Country: Warakurna, Irrunytju Country
Jorna currently splits her time between Alice Springs where her family live, and Warakurna in Irrunytju Country. By travelling from the remote communities to the town, Jorna continues to live in both the traditional Aboriginal culture of her indigenous background and the contemporary culture of modern Australia.
When Jorna is in her lands, she often goes bush with the women of the community for sacred ceremonies, passing on her cultural heritage to her two daughters. The community of Irrunytju (Wingellina) is located in Western Australia and is situated near the tri-state border of the Northern Territory, Western Australia and South Australia. It is approximately 720km south-west of Alice Springs. The landscape is arid, dry and very remote. The Irrunytju peoples often travel through the country of their ancestors to hunt for food, collect plants for bush medicine, and grass and seeds for basket weaving and jewellery making.
Jorna began painting in mid 1990s at Warakurna, and later joined painters at the Irrunytju Art Centre and has become a sought after artist. Her paintings refer to the country of Irrunytju in the Western desert and the significant places, traditions, spiritual knowledge and ancestral stories bedded in the land. Her style is that of a multi-layered abstract artist which she uses to mask the sacred cultural matters depicted in her work – the secrecy of which remain of critical importance to her. Jorna uses a very vibrant, dramatic palette – so the canvases appear alive with linear dotted flows that describe traditional movement, culture and history.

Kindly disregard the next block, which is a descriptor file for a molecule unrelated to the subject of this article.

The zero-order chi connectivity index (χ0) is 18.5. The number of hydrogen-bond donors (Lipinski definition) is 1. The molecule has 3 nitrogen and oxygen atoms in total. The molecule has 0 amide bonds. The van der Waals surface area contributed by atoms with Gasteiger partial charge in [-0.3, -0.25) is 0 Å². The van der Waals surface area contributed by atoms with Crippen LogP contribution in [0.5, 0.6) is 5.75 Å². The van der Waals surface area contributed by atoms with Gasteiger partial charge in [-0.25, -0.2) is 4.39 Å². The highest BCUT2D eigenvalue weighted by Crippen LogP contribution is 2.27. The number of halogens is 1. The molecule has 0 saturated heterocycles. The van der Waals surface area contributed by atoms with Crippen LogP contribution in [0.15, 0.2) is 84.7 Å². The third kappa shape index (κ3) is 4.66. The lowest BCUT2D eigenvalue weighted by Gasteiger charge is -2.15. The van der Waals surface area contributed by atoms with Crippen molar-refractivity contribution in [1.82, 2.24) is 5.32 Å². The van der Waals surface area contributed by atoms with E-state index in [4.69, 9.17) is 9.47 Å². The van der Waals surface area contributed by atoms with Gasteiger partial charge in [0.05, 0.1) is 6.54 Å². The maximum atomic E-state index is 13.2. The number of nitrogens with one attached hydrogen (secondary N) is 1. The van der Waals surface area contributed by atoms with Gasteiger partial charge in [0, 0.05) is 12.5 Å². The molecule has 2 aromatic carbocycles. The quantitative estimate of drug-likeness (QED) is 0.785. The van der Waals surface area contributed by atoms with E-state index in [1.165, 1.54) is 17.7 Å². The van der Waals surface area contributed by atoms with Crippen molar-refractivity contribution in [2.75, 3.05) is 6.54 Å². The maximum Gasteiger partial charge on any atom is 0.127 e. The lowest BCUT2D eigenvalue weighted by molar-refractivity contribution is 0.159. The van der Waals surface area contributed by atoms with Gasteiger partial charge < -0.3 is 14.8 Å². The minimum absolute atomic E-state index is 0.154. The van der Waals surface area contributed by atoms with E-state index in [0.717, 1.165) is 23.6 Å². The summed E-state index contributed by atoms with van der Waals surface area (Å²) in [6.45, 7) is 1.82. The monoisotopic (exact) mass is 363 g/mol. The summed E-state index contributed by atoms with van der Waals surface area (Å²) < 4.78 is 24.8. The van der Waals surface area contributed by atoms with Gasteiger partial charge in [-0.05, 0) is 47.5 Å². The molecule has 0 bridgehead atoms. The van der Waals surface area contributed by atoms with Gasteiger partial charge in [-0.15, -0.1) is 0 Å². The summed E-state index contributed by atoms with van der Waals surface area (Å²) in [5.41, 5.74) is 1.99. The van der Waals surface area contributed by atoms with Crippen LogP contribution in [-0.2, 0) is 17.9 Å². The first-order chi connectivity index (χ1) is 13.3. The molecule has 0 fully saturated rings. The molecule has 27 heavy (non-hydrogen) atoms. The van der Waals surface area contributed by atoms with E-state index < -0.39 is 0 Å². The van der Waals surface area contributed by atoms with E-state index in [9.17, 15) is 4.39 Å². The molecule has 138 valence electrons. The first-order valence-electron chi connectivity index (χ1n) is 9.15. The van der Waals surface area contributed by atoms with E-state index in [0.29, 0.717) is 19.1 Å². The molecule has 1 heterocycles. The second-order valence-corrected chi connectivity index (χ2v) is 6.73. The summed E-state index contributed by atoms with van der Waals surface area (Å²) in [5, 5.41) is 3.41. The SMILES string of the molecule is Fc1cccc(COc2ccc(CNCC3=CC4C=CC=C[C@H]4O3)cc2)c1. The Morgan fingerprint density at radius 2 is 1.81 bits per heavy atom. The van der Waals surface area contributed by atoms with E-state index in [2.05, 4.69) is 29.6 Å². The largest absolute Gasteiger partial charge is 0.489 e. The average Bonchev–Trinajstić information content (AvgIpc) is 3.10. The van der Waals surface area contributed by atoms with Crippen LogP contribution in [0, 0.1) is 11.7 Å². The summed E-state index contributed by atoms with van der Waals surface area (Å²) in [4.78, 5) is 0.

Jorna has worked closely with her legendary artist uncle, Tommy Watson. She follows Tommy’s lead in favouring abstraction as a stylistic means to ensure secrecy of important indigenous cultural matters over the more commonly used figurative approach. Tommy’s influence is evident -- in her fine detailing, free flowing form, clear vibrant palette as well as in her meticulous execution – but Jorna has definitely developed her own style.
Jorna says: “Tommy has had a big influence on me. He teaches me to be respectful in the way I paint". Tommy Watson has described Irruntyju as: "My grandfather's country, grandmother's country. When they were alive, they would take me around the country, when I was a kid. That dreamtime country. That's why we look after the country, go out whenever we can, see if the rock-holes are good".
Selected Group Exhibitions
2005 Artplace, Perth WA
2008 Harrison Galleries, Sydney NSW
2012 Two Women Artists: Jorna Newberry & Maisie Campbell Napaltjarri, Japingka Gallery, Fremantle WA
2012 Desert Gold, Japingka Gallery, Fremantle WA
2104 Desert Song, Japingka Gallery, Fremantle WA